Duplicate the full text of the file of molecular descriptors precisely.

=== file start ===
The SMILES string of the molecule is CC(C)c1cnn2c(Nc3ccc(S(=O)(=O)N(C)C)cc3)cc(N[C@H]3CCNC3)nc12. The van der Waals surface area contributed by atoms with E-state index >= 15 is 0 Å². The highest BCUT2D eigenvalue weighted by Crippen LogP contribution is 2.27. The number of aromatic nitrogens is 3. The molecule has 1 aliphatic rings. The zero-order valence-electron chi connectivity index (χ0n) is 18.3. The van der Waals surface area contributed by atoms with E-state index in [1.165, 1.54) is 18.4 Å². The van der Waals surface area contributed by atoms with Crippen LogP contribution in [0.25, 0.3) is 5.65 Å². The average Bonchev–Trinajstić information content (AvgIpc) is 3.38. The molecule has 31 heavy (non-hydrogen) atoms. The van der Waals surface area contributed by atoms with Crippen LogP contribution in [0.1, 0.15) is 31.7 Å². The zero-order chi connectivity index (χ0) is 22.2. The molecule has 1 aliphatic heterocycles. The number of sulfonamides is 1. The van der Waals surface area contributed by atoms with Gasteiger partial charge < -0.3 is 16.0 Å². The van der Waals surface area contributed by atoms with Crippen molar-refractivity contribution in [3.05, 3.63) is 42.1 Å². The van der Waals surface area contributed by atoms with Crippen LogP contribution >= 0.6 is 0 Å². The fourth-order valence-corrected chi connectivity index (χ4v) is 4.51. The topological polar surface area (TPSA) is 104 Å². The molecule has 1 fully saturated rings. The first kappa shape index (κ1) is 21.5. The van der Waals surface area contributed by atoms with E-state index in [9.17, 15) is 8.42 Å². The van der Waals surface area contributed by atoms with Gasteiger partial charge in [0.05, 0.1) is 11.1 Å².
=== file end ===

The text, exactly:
The SMILES string of the molecule is CC(C)c1cnn2c(Nc3ccc(S(=O)(=O)N(C)C)cc3)cc(N[C@H]3CCNC3)nc12. The van der Waals surface area contributed by atoms with E-state index >= 15 is 0 Å². The highest BCUT2D eigenvalue weighted by Crippen LogP contribution is 2.27. The number of aromatic nitrogens is 3. The molecule has 1 aliphatic rings. The zero-order valence-electron chi connectivity index (χ0n) is 18.3. The van der Waals surface area contributed by atoms with E-state index in [1.165, 1.54) is 18.4 Å². The van der Waals surface area contributed by atoms with Crippen LogP contribution in [0.25, 0.3) is 5.65 Å². The average Bonchev–Trinajstić information content (AvgIpc) is 3.38. The molecule has 31 heavy (non-hydrogen) atoms. The van der Waals surface area contributed by atoms with Crippen LogP contribution in [0.1, 0.15) is 31.7 Å². The zero-order chi connectivity index (χ0) is 22.2. The molecule has 1 aliphatic heterocycles. The number of sulfonamides is 1. The van der Waals surface area contributed by atoms with Gasteiger partial charge < -0.3 is 16.0 Å². The van der Waals surface area contributed by atoms with Crippen molar-refractivity contribution in [3.05, 3.63) is 42.1 Å². The van der Waals surface area contributed by atoms with Crippen LogP contribution >= 0.6 is 0 Å². The fourth-order valence-corrected chi connectivity index (χ4v) is 4.51. The topological polar surface area (TPSA) is 104 Å². The molecule has 1 fully saturated rings. The first kappa shape index (κ1) is 21.5. The van der Waals surface area contributed by atoms with E-state index in [9.17, 15) is 8.42 Å². The van der Waals surface area contributed by atoms with Gasteiger partial charge in [0.05, 0.1) is 11.1 Å².